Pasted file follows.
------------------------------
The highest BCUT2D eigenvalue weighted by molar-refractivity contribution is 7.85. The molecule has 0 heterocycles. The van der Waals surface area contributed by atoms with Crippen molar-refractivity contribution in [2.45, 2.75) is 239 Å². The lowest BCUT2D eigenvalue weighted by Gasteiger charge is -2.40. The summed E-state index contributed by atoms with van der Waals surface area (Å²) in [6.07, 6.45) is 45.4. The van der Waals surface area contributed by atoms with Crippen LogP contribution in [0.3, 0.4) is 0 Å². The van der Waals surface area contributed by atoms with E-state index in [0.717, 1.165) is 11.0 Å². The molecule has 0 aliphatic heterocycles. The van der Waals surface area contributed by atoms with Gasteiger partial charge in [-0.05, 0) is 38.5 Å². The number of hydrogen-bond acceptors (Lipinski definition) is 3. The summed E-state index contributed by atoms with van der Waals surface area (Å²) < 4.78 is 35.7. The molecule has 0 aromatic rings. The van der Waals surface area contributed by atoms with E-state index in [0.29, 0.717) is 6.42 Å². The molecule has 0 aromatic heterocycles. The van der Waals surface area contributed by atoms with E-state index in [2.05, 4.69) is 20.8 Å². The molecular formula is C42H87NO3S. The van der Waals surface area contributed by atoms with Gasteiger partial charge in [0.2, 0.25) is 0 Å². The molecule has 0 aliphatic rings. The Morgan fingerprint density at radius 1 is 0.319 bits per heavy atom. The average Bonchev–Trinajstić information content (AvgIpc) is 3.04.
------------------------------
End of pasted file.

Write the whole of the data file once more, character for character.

The highest BCUT2D eigenvalue weighted by molar-refractivity contribution is 7.85. The molecule has 0 heterocycles. The van der Waals surface area contributed by atoms with Crippen molar-refractivity contribution in [2.45, 2.75) is 239 Å². The lowest BCUT2D eigenvalue weighted by Gasteiger charge is -2.40. The summed E-state index contributed by atoms with van der Waals surface area (Å²) in [6.07, 6.45) is 45.4. The van der Waals surface area contributed by atoms with Crippen LogP contribution in [0.3, 0.4) is 0 Å². The van der Waals surface area contributed by atoms with E-state index in [0.717, 1.165) is 11.0 Å². The molecule has 0 aliphatic heterocycles. The van der Waals surface area contributed by atoms with Gasteiger partial charge in [-0.05, 0) is 38.5 Å². The number of hydrogen-bond acceptors (Lipinski definition) is 3. The summed E-state index contributed by atoms with van der Waals surface area (Å²) < 4.78 is 35.7. The molecule has 0 aromatic rings. The van der Waals surface area contributed by atoms with E-state index in [0.29, 0.717) is 6.42 Å². The molecule has 0 aromatic heterocycles. The van der Waals surface area contributed by atoms with E-state index in [2.05, 4.69) is 20.8 Å². The molecular formula is C42H87NO3S. The van der Waals surface area contributed by atoms with Gasteiger partial charge in [0.2, 0.25) is 0 Å². The molecule has 0 aliphatic rings. The Morgan fingerprint density at radius 1 is 0.319 bits per heavy atom. The average Bonchev–Trinajstić information content (AvgIpc) is 3.04.